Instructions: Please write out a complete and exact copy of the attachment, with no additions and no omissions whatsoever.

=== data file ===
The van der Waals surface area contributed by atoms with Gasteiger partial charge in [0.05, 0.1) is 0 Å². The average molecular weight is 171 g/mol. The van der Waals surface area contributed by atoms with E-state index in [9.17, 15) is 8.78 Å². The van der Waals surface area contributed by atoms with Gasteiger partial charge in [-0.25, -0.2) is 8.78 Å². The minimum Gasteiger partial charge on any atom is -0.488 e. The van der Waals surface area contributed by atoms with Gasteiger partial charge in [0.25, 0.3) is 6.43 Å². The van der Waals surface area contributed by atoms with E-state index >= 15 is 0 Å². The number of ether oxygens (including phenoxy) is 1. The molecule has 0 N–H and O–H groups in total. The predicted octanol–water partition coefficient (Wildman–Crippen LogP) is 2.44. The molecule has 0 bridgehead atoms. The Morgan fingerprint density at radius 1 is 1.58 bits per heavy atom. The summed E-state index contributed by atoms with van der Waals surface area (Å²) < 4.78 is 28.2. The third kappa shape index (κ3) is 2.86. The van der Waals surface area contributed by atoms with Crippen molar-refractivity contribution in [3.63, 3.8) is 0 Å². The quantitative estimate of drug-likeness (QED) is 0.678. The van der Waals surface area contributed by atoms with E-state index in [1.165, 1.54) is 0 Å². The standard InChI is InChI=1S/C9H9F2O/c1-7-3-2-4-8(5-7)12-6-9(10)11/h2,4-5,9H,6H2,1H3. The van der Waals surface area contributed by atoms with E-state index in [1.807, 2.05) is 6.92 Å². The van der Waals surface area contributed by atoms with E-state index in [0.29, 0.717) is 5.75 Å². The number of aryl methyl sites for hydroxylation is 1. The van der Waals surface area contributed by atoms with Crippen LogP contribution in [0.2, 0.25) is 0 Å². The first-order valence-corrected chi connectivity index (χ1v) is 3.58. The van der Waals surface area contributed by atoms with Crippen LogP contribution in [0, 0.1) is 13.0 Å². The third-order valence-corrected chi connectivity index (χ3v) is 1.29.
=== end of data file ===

The van der Waals surface area contributed by atoms with Gasteiger partial charge in [0.05, 0.1) is 0 Å². The average molecular weight is 171 g/mol. The van der Waals surface area contributed by atoms with E-state index in [9.17, 15) is 8.78 Å². The van der Waals surface area contributed by atoms with Gasteiger partial charge in [-0.25, -0.2) is 8.78 Å². The minimum Gasteiger partial charge on any atom is -0.488 e. The van der Waals surface area contributed by atoms with Gasteiger partial charge in [0.25, 0.3) is 6.43 Å². The van der Waals surface area contributed by atoms with E-state index >= 15 is 0 Å². The number of ether oxygens (including phenoxy) is 1. The molecule has 0 N–H and O–H groups in total. The predicted octanol–water partition coefficient (Wildman–Crippen LogP) is 2.44. The molecule has 0 bridgehead atoms. The Morgan fingerprint density at radius 1 is 1.58 bits per heavy atom. The summed E-state index contributed by atoms with van der Waals surface area (Å²) < 4.78 is 28.2. The third kappa shape index (κ3) is 2.86. The van der Waals surface area contributed by atoms with Crippen molar-refractivity contribution in [3.63, 3.8) is 0 Å². The quantitative estimate of drug-likeness (QED) is 0.678. The van der Waals surface area contributed by atoms with E-state index in [1.165, 1.54) is 0 Å². The standard InChI is InChI=1S/C9H9F2O/c1-7-3-2-4-8(5-7)12-6-9(10)11/h2,4-5,9H,6H2,1H3. The van der Waals surface area contributed by atoms with E-state index in [1.807, 2.05) is 6.92 Å². The van der Waals surface area contributed by atoms with E-state index in [0.29, 0.717) is 5.75 Å². The number of aryl methyl sites for hydroxylation is 1. The van der Waals surface area contributed by atoms with Crippen LogP contribution in [0.2, 0.25) is 0 Å². The first-order valence-corrected chi connectivity index (χ1v) is 3.58. The van der Waals surface area contributed by atoms with Crippen LogP contribution in [0, 0.1) is 13.0 Å². The third-order valence-corrected chi connectivity index (χ3v) is 1.29.